In Germany: Since the 1970s, Sophie Scholl from Ulm has been cele­brated as one of the great German heroes who actively opposed the Third Reich during the Second World War.”8 Several films have been made about her life and death. On 22nd February 1943, Scholl was guil­lotined, at the age of 21 years, for distrib­uting paci­fist leaflets with the White Rose”, a non-violent anti-fascist, Resis­tance group.

Up to 2009, Bruskina’s name was not acknowl­edged on the memo­rial plaque at the execu­tion place. Instead she was referred to as the unknown girl”. However, since 2009, a new memo­rial plaque at the execu­tion place has been placed. The Russian inscrip­tion now reads Here on October 26, 1941 the Fascists executed the Soviet patriots K. I. Truss, V. I. Sherbateyvich and M.B. Bruskina”.9

Unlike Kosmode­myan­skaya and Scholl, Bruskina was not even granted an iden­tity, until well after the Soviet Union collapsed, but also not in the most signif­i­cant German histor­ical archival work on the 2nd World War10. Masha’s image was powerful and success­fully instru­men­talised as propa­ganda by the Soviet Union. She and her family were however power­less to correct the half-truths of the revi­sionist image that was presented to the world. Even now recog­ni­tion of this young Jewish Soviet partisan remains modest.

1 The scene of their deaths was captured in a series of powerful photographs taken by one of the Lithuanian Wehrmacht collab­o­ra­tors.” www​.execut​ed​today​.com/…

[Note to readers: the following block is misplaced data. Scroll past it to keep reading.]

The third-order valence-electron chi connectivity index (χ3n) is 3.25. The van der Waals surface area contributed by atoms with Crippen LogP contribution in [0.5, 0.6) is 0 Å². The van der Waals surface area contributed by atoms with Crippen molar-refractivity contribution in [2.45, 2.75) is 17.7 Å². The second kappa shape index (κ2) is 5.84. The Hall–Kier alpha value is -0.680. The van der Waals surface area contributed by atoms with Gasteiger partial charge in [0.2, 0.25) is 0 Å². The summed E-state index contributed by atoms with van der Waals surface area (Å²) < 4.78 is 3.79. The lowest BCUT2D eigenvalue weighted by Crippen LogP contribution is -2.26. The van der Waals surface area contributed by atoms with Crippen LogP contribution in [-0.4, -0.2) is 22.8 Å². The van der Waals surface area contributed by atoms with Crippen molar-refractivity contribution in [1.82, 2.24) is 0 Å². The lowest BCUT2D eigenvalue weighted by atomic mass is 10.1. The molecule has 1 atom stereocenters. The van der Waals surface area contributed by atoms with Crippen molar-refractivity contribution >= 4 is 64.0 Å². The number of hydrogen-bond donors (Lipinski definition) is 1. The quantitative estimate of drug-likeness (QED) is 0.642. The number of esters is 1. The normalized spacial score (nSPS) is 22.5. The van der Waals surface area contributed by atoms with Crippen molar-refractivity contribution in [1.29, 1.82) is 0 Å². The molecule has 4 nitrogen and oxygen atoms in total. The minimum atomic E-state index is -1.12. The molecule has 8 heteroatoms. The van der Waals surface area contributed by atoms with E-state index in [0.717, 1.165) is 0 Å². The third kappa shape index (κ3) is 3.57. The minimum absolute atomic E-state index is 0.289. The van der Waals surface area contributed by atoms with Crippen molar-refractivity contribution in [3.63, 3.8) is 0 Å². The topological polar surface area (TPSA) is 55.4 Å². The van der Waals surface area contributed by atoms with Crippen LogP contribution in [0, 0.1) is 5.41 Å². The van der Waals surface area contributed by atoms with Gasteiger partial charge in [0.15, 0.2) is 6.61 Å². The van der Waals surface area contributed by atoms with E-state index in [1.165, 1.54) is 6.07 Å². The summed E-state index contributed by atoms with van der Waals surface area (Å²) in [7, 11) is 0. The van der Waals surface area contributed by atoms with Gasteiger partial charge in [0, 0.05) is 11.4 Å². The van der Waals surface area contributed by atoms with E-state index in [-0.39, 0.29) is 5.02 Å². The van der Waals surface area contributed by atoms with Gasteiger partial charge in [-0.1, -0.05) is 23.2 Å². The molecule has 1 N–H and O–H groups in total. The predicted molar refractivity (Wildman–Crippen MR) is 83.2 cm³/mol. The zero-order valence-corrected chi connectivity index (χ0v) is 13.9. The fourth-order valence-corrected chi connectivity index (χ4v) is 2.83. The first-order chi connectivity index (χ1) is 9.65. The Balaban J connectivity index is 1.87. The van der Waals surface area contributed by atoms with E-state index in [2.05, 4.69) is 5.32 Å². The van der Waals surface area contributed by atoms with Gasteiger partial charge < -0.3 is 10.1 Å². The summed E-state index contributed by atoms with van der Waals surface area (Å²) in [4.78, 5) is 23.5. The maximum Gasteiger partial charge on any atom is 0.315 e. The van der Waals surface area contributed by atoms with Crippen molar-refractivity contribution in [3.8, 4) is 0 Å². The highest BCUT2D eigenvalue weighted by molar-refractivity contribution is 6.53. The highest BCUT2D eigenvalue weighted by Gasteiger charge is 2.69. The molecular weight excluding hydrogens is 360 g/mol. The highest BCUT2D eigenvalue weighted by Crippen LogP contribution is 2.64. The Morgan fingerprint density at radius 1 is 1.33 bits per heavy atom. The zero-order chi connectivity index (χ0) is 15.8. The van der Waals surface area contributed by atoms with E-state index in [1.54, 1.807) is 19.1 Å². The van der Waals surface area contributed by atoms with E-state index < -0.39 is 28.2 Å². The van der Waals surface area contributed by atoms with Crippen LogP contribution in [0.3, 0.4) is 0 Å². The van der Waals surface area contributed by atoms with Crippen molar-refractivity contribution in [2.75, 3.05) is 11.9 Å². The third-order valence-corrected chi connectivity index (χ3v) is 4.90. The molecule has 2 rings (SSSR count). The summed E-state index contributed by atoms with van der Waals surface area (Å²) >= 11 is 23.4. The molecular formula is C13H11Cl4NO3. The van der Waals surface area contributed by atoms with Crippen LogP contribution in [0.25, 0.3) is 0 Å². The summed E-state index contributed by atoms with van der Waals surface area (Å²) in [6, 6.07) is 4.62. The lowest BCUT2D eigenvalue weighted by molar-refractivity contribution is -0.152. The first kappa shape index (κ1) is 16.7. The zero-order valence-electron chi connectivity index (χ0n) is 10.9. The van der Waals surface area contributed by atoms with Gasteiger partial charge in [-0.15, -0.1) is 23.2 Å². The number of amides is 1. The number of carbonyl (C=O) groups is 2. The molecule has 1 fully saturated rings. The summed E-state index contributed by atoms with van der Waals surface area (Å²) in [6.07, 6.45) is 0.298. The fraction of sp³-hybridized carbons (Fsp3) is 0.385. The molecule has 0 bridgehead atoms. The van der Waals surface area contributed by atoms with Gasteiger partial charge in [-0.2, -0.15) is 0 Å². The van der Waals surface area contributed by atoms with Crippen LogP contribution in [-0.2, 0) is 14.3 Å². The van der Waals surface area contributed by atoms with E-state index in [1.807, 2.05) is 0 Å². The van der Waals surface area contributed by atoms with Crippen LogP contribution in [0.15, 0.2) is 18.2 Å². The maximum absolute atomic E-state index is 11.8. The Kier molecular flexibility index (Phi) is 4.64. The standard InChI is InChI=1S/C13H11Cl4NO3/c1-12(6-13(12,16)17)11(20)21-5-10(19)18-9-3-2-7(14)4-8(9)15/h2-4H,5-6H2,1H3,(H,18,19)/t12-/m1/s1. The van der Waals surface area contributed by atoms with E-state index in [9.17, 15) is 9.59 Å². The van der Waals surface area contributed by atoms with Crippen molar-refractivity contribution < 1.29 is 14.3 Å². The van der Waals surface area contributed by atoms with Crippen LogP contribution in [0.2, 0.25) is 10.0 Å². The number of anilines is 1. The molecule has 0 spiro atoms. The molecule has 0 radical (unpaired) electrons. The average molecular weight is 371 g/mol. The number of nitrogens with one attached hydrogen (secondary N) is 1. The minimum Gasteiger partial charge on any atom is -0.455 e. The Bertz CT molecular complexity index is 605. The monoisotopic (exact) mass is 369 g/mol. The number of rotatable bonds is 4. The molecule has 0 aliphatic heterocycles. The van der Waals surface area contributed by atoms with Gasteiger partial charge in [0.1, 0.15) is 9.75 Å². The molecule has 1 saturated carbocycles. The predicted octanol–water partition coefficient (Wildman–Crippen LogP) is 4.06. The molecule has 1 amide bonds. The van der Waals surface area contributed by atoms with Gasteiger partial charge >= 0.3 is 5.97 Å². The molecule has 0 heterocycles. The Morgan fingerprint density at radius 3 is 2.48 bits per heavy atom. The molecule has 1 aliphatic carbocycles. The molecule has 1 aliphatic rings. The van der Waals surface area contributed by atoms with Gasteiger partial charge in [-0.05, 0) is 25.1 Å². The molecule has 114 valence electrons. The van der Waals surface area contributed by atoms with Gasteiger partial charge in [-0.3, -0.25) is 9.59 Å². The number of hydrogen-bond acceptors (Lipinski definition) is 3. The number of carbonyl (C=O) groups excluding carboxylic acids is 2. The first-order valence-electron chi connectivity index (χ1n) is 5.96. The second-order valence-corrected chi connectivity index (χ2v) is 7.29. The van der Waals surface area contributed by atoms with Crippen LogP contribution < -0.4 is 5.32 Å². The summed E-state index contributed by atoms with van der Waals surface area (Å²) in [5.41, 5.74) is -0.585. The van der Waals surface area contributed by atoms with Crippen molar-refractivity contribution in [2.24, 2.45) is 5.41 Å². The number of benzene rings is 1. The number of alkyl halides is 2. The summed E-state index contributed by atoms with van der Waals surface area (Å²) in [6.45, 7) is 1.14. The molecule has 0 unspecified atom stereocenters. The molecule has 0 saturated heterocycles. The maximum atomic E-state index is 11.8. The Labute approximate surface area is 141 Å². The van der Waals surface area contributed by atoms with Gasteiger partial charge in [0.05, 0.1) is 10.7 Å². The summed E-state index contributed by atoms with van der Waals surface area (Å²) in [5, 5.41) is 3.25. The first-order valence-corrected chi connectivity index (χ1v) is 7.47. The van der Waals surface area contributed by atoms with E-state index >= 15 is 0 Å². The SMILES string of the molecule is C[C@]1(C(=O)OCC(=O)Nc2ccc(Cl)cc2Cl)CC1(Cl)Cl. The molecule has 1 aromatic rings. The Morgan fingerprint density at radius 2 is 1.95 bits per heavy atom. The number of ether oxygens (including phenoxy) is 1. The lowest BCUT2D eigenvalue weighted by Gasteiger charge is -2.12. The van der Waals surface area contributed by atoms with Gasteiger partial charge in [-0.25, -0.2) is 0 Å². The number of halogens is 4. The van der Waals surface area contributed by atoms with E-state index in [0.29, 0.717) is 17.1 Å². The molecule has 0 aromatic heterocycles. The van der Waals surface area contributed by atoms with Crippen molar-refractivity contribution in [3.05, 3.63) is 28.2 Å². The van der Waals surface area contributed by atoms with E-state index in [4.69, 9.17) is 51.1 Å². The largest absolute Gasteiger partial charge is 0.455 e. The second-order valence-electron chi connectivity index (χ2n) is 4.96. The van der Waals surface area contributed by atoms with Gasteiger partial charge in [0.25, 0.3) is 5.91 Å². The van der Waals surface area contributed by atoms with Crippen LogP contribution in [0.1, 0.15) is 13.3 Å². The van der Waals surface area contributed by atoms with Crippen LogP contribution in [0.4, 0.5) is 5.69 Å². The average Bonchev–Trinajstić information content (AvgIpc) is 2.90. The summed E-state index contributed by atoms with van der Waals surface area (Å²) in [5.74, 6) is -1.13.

2 Arno Lustiger, May 7, 1924 – May 152012

3 Zum Kampf auf Leben und Tod! Vom Wider­stand der Juden 1933 – 19451994, publ. Kiepen­heuer & Witsch, Germany

4 Ibid 1

5 From the chapter Säuberung“ des Anteils jüdis­cher Parti­sanen am Wider­stand durch die sowjetische Geschichtss­chrei­bung” (Soviet Histo­ri­o­graph­ical Elim­i­na­tion of the Partic­i­pa­tion of Jewish Parti­sans in the Resis­tance), page 370, ibid 1. (Trans­la­tion Tanya Ury)

6 Unnamed portrait of Masha Bruskina on page 494 of Vernich­tungskrieg, Verbrechen der Wehrmacht 1941 bis 1944 (War of Destruc­tion, Crimes of the German Army 1939 – 45), Hamburger Edition 1995.

7 In the DVD the title to Masha Bruskina’s portrait reads thus Die erste Erhän­gung in Minsk am 26.10.1941 — Bunde­sarchiv, Bild 146/​72/​26/​43“ (The first hanging in Minsk on 26.10.1941).

8 en​.wikipedia​.org/​wiki/…

9 en​.wikipedia​.org/​wiki/…

10 Vernich­tungskrieg, Verbrechen der Wehrmacht 1941 bis 1944” (War of Destruc­tion, Crimes of the German Army 1939 – 45), Hamburger Edition 1995.



Concept and text Tanya Ury

Digital image processing Ingolf Pink

German trans­la­tion Tanya Ury and Amin Farzanefar

Russian trans­la­tion Marina Walther


Group Exhi­bi­tions

2015 (19.4. – 1.11.) Tanya Ury presents Имя говорит само за себя, nomen est omen — all in a name 1 & 2, 2014 in Frauen in Krieg und Frieden – Women during War and Peace, Frauen­mu­seum (Women’s Museum) Bonn (D)

Festi­vals etc.

2017 (3.7.) Personal state­ment by Tanya Ury on her Who’s Boss, nomen est omen artworks and Katy Deepwell’s n.paradoxa publi­ca­tion, on its 20th anniver­sary, at a special confer­ence on Local and Global Dynamics in Contem­po­rary Art at the Univer­sity of Middlesex, London (GB)

Publi­ca­tions & Press

Artist’s Writ­ings & Publications

2015 (1) Publi­ca­tion of Публикация Имя говорит само за себя – nomen est omen — all in a name – in the War issue, volume 35, n.paradoxa, Inter­na­tional Femi­nist Art Journal, London (GB)

2015 (19.4. – 1.11.) Tanya Ury’s Имя говорит само за себя, nomen est omen — all in a name is presented the cata­logue to Frauen in Krieg und Frieden, 154515, Geschichte, Doku­mente, zeit­genös­sische Kunst“ Women during War and Peace, 154515, History, Docu­ments, Contem­po­rary Art, Frauen­mu­seum (Women’s Museum) Bonn (D)

2017 (1.8.) Personal state­ment by Tanya Ury on her Who’s Boss, nomen est omen artworks for Katy Deepwell’s n.paradoxa publi­ca­tion (GB), on its 20th anniver­sary online: www​.ktpress​.co​.uk/conf…